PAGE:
Three executives at Hitachi-LG Data Storage (HLDS) have agreed to plead guilty and serve prison time in the U.S. for their participation in a series of conspiracies to rig bids and fix the prices of optical disk drives sold to large computer makers, the U.S. Department of Justice announced Tuesday.
Young Keun Park, Sang Hun Kim and Sik “Daniel” Hur conspired with others to suppress competition by rigging bids for optical disk drives sold to Dell and Hewlett-Packard and to fix prices for optical disk drives sold to Microsoft, the DOJ said. The conspiracies happened at various times between November 2005 and September 2009, the DOJ said.
Under a plea agreement in U.S. District Court for the Northern District of California, Park and Kim each have agreed to serve eight months in prison and Hur has agreed to serve seven months in prison. Each has also agreed to pay a US$25,000 fine.
HLDS, based in South Korea, is a joint venture between Hitachi, a Japanese corporation, and LG Electronics, a South Korean corporation.
An HLDS spokesman wasn’t available for comment on the plea agreements.
The DOJ will “continue to pursue and prosecute those who participate in bid-rigging and price-fixing conspiracies that harm businesses and consumers in the optical disk drive industry,” said Sharis Pozen, acting assistant attorney general in charge of the DOJ’s Antitrust Division, in a statement.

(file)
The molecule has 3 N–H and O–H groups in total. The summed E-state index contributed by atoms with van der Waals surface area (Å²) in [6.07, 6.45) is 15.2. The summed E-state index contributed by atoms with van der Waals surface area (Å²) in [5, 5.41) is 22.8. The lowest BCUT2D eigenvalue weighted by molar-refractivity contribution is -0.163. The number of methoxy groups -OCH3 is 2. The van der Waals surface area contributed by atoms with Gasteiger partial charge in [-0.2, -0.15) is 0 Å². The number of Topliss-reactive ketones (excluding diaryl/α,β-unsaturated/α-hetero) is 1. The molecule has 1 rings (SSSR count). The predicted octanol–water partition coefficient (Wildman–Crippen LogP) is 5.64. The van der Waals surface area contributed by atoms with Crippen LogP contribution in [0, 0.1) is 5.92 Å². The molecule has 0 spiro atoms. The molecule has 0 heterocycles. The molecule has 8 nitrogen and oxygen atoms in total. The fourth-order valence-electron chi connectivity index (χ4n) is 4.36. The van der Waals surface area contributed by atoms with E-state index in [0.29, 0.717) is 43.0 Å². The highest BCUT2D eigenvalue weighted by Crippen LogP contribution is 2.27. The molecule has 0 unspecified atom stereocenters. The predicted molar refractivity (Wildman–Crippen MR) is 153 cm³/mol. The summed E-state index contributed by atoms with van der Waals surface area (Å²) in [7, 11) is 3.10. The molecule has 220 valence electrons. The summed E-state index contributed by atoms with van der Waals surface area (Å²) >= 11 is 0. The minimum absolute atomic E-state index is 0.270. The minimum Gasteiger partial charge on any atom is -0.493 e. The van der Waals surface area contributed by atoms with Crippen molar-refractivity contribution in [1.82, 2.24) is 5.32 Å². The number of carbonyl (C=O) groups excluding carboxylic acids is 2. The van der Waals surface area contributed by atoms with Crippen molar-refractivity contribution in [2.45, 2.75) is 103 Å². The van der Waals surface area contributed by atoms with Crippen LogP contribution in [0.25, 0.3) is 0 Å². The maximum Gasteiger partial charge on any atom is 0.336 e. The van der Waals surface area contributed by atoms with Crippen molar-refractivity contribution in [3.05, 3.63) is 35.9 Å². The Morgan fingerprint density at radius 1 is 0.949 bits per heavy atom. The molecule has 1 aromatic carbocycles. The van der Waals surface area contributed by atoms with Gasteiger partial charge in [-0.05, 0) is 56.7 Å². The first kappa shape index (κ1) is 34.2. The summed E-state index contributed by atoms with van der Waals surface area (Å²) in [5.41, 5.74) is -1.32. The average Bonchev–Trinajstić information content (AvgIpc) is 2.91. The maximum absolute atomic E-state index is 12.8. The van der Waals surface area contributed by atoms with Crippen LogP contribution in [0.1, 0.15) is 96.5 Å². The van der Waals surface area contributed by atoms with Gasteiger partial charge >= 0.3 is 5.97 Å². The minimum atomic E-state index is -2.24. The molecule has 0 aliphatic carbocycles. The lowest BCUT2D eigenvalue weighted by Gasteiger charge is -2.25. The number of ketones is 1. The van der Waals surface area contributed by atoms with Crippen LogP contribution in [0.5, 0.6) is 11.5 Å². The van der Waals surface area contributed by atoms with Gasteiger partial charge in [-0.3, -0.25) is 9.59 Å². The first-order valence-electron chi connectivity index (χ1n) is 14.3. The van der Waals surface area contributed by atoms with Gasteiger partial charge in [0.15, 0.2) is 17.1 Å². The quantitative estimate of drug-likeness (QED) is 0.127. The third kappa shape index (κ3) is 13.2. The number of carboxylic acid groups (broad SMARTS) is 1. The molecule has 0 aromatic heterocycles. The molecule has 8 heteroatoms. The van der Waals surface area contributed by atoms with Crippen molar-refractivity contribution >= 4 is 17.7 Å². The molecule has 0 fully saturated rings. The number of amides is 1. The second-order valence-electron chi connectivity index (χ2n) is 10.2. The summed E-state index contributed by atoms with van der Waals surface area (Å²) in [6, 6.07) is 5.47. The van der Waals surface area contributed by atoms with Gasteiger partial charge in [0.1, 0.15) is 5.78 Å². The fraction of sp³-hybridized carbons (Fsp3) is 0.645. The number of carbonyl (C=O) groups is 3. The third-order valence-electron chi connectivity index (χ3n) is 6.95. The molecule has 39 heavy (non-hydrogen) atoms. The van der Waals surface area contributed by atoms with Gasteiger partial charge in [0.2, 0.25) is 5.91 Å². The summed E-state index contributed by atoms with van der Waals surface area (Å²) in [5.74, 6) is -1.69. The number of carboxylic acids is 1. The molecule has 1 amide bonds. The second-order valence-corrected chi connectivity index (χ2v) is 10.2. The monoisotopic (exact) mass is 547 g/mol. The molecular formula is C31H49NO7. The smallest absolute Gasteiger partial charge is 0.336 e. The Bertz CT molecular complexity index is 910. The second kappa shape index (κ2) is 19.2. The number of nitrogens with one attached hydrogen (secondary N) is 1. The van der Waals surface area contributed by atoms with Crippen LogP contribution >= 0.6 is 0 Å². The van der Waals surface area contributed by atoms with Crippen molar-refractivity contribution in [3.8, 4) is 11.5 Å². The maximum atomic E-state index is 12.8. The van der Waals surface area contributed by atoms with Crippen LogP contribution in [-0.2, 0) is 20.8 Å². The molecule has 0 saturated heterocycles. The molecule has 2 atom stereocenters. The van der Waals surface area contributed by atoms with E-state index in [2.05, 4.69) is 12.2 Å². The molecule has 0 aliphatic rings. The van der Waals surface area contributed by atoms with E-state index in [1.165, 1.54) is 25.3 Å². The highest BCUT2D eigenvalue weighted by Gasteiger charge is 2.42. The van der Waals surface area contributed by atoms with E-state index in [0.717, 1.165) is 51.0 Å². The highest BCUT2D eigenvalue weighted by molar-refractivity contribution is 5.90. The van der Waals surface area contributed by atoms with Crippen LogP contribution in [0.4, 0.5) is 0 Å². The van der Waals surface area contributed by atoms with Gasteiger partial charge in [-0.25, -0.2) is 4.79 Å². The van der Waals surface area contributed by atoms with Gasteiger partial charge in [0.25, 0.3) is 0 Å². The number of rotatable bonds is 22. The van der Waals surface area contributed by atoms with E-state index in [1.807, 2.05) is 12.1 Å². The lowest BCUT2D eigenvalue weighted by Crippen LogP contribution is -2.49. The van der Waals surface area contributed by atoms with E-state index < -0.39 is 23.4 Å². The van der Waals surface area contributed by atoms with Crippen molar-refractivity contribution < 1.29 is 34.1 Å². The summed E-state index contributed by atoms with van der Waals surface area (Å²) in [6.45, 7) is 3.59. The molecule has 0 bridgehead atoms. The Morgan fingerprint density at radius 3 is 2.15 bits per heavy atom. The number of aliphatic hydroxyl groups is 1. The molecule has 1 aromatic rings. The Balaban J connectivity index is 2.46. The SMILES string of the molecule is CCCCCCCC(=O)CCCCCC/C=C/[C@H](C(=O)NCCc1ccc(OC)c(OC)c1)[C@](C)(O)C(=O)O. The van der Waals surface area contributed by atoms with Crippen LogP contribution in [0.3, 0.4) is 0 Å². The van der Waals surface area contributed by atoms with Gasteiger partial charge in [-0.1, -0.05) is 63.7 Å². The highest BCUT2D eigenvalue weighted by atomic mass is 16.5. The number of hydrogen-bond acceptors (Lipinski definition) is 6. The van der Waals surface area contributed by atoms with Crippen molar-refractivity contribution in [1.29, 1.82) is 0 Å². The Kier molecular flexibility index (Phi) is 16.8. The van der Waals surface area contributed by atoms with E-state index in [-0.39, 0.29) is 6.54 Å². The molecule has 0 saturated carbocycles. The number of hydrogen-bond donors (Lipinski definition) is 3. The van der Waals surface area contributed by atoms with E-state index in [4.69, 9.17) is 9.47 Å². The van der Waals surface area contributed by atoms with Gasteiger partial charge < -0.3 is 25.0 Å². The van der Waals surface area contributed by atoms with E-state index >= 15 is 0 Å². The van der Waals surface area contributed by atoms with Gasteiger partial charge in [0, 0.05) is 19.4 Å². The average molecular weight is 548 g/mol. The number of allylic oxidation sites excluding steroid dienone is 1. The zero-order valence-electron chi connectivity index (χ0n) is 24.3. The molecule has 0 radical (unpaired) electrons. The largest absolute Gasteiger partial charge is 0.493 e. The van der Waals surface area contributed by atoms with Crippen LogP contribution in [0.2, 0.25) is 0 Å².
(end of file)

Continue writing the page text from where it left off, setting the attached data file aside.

Optical disk drives are devices such as CD-ROMs, CD-RWs, DVD-ROMs and DVD-RWs that use laser light or electromagnetic waves to read or write data. They are often part of PCs and gaming consoles.
Park participated in the conspiracies as HLDS’s vice president and chief marketing officer in charge of optical disk sales, the DOJ said. Park had responsibility for the company’s Dell, Microsoft and HP accounts. Kim served as the company’s team leader in charge of the HP and Dell accounts and as deputy chief marketing officer, and Hur served as a team leader, account leader and account manager for HLDS’s HP account.
Dell hosted optical disk drive procurement events in which bidders would compete for Dell’s business, the DOJ said. From about February to September 2009, Park and Kim participated in a series of meetings and conversations with co-conspirators to discuss bidding strategies and prices, the DOJ said.
From November 2005 to June 2009, Kim, Park, Hur and their co-conspirators met to determine bidding strategies and prices for disk drives at similar HP events.
And from about June 2007 to March 2008, Park and co-conspirators had meetings and conversations in Taiwan and South Korea to fix prices of optical disk drives sold to Microsoft. They also exchanged sales and pricing information to ensure they adhered to their agreement.
This is the DOJ’s second round of charges from its ongoing investigation into the disk drive industry. In November, HLDS pleaded guilty in District Court in San Francisco to 14 counts of violating federal antitrust laws between 2004 and 2009. It also pleaded guilty to participating in a scheme to defraud in connection with an April 2009 procurement event. HLDS was sentenced to pay a $21.1 million fine.
Park, Kim and Hur were charged with multiple violations of the U.S. Sherman Act, which covers antitrust and anticompetitive activities.